By Greg Price
As we age, if one truly has an open mind, one is capable of changing their thoughts on many important things.
Stances on economic recovery, job creation, equal rights, social programming, best uses of democracy… they can all be fluid as one gets older and gains more wisdom.
Take myself for instance in tackling the ever-important issue I have been battling since I was a child, of finding fictional comic-book hero Superman about as interesting as reheated oatmeal.
I must admit, I have not delved too deeply into the character, being more on Team Marvel as a youth on who would curry favour with the hard-earned money I made that was blown on comics, not really getting into the DC (Detective Comics) brand that owned the rights to Superman. But even on the most superficial, scratch-the-surface level, I had always been on Team Batman in the debate of who is king of DC. Judging by comic sales, merchandising, movie ticket sales etc., the public seems to agree.
Ironically, it’s the Batman franchise that has proven to be more bulletproof. If you can survive the debacle that was the Batman and Robin with cringe worthy after cringe worthy acting performances, despite possessing five big-name actors of the day in the late 1990s, you can survive anything.
Superman is arguably the most powerful superhero in DC lore. Batman’s superpower is being sugar-daddy rich, coupled with a healthy obsession with the gym linked to an unhealthy obsession to his dead parents and functional alcoholism. And yet, people gravitate more to the latter. Is it because they think they are capable of being one psychosis and Powerball-winning ticket away from being Batman?
It’s Superman’s insanely powered-up abilities that made him so vanilla for me. A power depleted Superman took an explosion of anti-matter 700 light years in magnitude and survived. Superman has literally thrown a black hole into another black hole in the comics. Superman has shattered the boundaries of space and time through his strength alone. Superman has reversed the vibratory pattern of an entire planet. ‘Hey look, I wonder if he’s going to catch those bank robbers’ said no young comic book reader ever.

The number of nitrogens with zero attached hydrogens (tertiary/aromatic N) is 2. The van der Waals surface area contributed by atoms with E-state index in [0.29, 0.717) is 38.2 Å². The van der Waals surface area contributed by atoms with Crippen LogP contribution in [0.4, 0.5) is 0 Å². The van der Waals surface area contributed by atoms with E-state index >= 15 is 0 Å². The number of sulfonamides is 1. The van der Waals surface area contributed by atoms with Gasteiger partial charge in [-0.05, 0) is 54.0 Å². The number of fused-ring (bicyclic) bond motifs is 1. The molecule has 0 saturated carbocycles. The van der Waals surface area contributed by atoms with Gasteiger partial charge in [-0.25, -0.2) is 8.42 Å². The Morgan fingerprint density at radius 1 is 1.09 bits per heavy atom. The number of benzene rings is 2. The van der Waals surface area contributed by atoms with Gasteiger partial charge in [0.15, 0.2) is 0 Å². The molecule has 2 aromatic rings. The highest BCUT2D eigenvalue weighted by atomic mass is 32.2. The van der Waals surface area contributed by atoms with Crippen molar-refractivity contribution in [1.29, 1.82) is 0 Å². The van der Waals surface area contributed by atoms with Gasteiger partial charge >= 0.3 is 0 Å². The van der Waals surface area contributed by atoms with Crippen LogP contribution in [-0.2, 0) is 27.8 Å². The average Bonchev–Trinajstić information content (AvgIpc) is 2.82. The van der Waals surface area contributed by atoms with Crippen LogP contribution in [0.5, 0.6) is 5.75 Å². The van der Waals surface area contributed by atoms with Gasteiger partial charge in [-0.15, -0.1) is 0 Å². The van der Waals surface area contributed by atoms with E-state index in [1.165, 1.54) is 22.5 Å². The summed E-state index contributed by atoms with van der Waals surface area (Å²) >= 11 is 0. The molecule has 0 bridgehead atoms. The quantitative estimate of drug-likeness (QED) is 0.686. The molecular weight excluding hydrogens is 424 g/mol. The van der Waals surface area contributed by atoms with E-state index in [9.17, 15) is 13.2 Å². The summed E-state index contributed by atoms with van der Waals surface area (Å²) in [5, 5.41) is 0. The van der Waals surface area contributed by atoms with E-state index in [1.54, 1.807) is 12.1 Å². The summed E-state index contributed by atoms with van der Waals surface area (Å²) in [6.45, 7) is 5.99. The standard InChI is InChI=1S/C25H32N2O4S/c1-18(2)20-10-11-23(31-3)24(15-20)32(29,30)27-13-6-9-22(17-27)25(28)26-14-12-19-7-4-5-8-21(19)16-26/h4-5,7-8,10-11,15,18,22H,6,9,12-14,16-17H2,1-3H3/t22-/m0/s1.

Even Superman’s one weakness in kryptonite doesn’t seem to be much of a weakness at all with how it has played out in the movies and the few comic books I’ve read.
Kryptonite’s prohibitive range to Superman does not seem to be that wide, as it looks like he has to be right beside it for it to harm him. Even then, all it ever seems to do is weaken the man despite prolonged exposure. In Batman v Superman, Superman inhales kryptonite fumes into his lungs numerous times, yet his weakened state is still strong enough to be thrown through numerous concrete walls and have bathroom sinks smashed onto his head without a scratch, bruise or broken bone to his body.
There is no real sense of dread or doubt that Superman is going to save the day or survive an attack from a bad guy due to the God-like powers he possesses. Justice League, with multiple metahumans on its roster like Batman, Wonder Woman, Flash, Aquaman and Cyborg, looks like it has met its match in Steppenwolf. Oh wait, here comes Superman… all is well 30 seconds later as Superman is mopping the floor with anyone that gets in his way.
But as I watched Batman v Superman for the third time, trying to find perhaps something I missed from my other comic-book loving friends who liked the movie more than I did (sorry, I still find the movie sub-par), I found my attention wandering away from the physical powers of Superman to the immense emotional/psychological toll his powers must have on him as I unexpectedly started to philosophize.